Guy Secretly Installs Blower on Wife's Escalade for 640 HP, She Still Wants the V

Having our stock, the naturally aspirated truck turned into a supercharged monster literally overnight (okay, over two nights) would probably be the dream present for most of us, but it seems like not everyone is that impressed with a +50 percent increase in power output.
Surprising the wife with supercharger install on her Escalade 7 photos
Photo: LegitStreetCars / YouTube screenshot
Surprising the wife with supercharger install on her EscaladeSurprising the wife with supercharger install on her EscaladeSurprising the wife with supercharger install on her EscaladeSurprising the wife with supercharger install on her EscaladeSurprising the wife with supercharger install on her EscaladeSurprising the wife with supercharger install on her Escalade
Left to its own devices, the Cadillac Escalade produces a more than decent 420 hp and 460 lb-ft (624 Nm) out of its venerable 6.2-liter V8 engine. However, considering it's a truck roughly the size of Lichtenstein and with a mass giving off a little gravitational field of its own, that means it's still not going to be or feel particularly fast. Luckily, that can all change simply by adding a supercharger kit.

Alex, the guy in this video, opted for the solution offered by Magnuson and, judging by the results, it's fair to say he's pretty happy about his choice. We don't know how much it cost, but it was relatively easy to install (it took two guys a couple of days), and, more importantly, the dyno runs proved it does what it says on the box.

According to Magnuson, this kit will add roughly 220 crank horsepower to the Escalade's 420, bringing the total output to a perfectly respectable 640. But since you can never take these companies' word for it, it's always a good idea to test everything using a dyno.

Before any of that, though, it first has to pass the wife test. The subject truck is actually regularly driven by Alex's wife, but she has no idea what her husband has done to the Escalade. She thinks the SUV went away for a few days for maintenance work, so when Alex tells her to stamp on the throttle (on the pretext that they're testing how well the phone holders work), she's not expecting the avalanche of horsepower her right foot is going to release.

A 50% power increase can't go unnoticed, so she instantly feels something is off. "I hear a whistle," she says, adding "your other cars whistle" ("other cars" include a 1,000 hp Trans Am). Alex tries to play it dumb for a while, but he realizes he can't keep up the charade, so he comes clean.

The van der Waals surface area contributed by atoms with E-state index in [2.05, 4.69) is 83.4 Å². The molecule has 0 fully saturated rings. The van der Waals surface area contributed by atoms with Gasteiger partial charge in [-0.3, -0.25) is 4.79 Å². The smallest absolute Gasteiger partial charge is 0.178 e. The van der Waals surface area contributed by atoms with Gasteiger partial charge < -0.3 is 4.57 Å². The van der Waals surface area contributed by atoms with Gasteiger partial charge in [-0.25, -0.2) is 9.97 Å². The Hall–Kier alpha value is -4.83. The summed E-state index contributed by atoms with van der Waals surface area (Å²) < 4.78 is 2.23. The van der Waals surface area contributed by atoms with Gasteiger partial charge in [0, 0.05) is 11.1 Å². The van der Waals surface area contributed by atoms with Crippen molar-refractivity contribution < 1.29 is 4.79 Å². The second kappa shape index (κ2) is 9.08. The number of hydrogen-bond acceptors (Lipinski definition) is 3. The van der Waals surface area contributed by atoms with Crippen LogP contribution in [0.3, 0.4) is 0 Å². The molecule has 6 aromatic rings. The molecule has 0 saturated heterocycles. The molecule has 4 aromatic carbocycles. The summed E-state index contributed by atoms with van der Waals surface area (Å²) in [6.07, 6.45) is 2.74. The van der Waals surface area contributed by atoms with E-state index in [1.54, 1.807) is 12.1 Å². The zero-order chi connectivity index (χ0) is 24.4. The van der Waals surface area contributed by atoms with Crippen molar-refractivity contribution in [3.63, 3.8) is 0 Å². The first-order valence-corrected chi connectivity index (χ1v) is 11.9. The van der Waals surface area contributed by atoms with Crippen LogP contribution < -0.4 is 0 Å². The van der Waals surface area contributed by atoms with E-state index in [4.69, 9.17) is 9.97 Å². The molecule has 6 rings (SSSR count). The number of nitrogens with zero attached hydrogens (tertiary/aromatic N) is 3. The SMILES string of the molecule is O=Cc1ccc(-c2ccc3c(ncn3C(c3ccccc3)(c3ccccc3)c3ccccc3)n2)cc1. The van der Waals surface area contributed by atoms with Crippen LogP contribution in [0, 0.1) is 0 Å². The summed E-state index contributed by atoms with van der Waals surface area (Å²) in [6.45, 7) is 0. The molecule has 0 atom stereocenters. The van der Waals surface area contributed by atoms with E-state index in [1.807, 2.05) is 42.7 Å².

Most people in her situation would have either gotten mad for going behind her back and doing something she hadn't asked for or just indifferently accepted the situation ("my crazy husband, what can you do about it?") without making too big of a deal about it. A very small percentage would have gotten excited about the change and started overtaking everything in their way, from semis to Jaguars F-PACE. Luckily for the content in this clip (and for him as well), Alex's wife falls into the latter category.

After Alex talks about how he's going to benefit from the added power when he'll take the Escalade to trailer a new project car, his wife sees a little opportunity there to push her luck a little and insert the idea of buying the new Escalade V in the conversation. Naturally, Alex is a little reluctant, especially since the later dyno tests of the Magnuson-boosted Escalade show it's not very far from Caddy's V model in terms of power for a fraction of the cost. Keep an eye on Alex's channel to see if the wife wins, and a brand-new Escalade V shows up in the future.

Speaking of the dyno, the Escalade's best run yielded a wheel horsepower figure of 466. Factoring everything in, that's close to 620 crank horsepower, which falls a bit short of the 640 hp claim. However, don't put this discrepancy on the Magnuson kit because it does bring the promised 220 crank horsepower boost - the gap comes from the SUV's dyno-tested stock output of 302 wheel horsepower (about 402 crank horsepower).

The dyno graph compares it to an identical Escalade sporting a twin-turbo setup with 7 psi of boost and seeing these two side-by-side is quite interesting. If anything, it basically debunks the myth of the instant supercharger oomph showing how tiny the difference between the two systems is even at lower RPMs. Plus, there is probably room to grow for the turbo setup with higher boost and different engine mapping.

Before going home, Alex removes the air box's filter just to see how badly the stock intake setup is choking the engine's potential - and listen to that beautiful sound. This last run reveals a significant increase in output as the display reads 482 whp, which is by far the best figure of the day. Well, I may not have a clue about what I'm going to do over the next few days, but I know very well what Alex will, and it involves sporty air filters and throttle bodies.

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About the author: Vlad Mitrache
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"Boy meets car, boy loves car, boy gets journalism degree and starts job writing and editing at a car magazine" - 5/5. (Vlad Mitrache if he was a movie)
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